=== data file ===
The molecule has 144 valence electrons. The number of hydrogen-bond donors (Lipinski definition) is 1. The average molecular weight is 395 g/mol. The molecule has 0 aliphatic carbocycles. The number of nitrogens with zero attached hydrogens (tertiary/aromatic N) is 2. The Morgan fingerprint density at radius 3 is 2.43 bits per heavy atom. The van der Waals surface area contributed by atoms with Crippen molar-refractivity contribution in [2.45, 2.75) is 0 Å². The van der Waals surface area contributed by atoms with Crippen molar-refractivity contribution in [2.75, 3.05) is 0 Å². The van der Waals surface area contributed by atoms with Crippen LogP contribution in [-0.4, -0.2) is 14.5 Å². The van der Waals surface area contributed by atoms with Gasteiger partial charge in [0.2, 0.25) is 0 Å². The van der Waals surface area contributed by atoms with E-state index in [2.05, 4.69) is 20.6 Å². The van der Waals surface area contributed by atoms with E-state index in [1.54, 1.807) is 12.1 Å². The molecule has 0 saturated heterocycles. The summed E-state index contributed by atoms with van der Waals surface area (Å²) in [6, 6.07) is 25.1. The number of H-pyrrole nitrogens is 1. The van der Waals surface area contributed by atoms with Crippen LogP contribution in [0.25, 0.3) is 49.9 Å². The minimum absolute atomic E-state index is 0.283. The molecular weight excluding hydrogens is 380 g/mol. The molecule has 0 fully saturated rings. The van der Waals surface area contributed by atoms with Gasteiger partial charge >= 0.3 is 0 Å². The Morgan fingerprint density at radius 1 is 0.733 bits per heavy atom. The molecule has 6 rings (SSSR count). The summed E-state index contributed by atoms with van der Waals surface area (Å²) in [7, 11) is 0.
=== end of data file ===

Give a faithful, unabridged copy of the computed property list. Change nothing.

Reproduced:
The molecule has 144 valence electrons. The number of hydrogen-bond donors (Lipinski definition) is 1. The average molecular weight is 395 g/mol. The molecule has 0 aliphatic carbocycles. The number of nitrogens with zero attached hydrogens (tertiary/aromatic N) is 2. The Morgan fingerprint density at radius 3 is 2.43 bits per heavy atom. The van der Waals surface area contributed by atoms with Crippen molar-refractivity contribution in [2.45, 2.75) is 0 Å². The van der Waals surface area contributed by atoms with Crippen molar-refractivity contribution in [2.75, 3.05) is 0 Å². The van der Waals surface area contributed by atoms with Crippen LogP contribution in [-0.4, -0.2) is 14.5 Å². The van der Waals surface area contributed by atoms with Gasteiger partial charge in [0.2, 0.25) is 0 Å². The van der Waals surface area contributed by atoms with E-state index in [2.05, 4.69) is 20.6 Å². The van der Waals surface area contributed by atoms with E-state index in [1.54, 1.807) is 12.1 Å². The molecule has 0 saturated heterocycles. The summed E-state index contributed by atoms with van der Waals surface area (Å²) in [6, 6.07) is 25.1. The number of H-pyrrole nitrogens is 1. The van der Waals surface area contributed by atoms with Crippen LogP contribution in [0.25, 0.3) is 49.9 Å². The minimum absolute atomic E-state index is 0.283. The molecular weight excluding hydrogens is 380 g/mol. The molecule has 0 fully saturated rings. The van der Waals surface area contributed by atoms with Gasteiger partial charge >= 0.3 is 0 Å². The Morgan fingerprint density at radius 1 is 0.733 bits per heavy atom. The molecule has 6 rings (SSSR count). The summed E-state index contributed by atoms with van der Waals surface area (Å²) in [7, 11) is 0.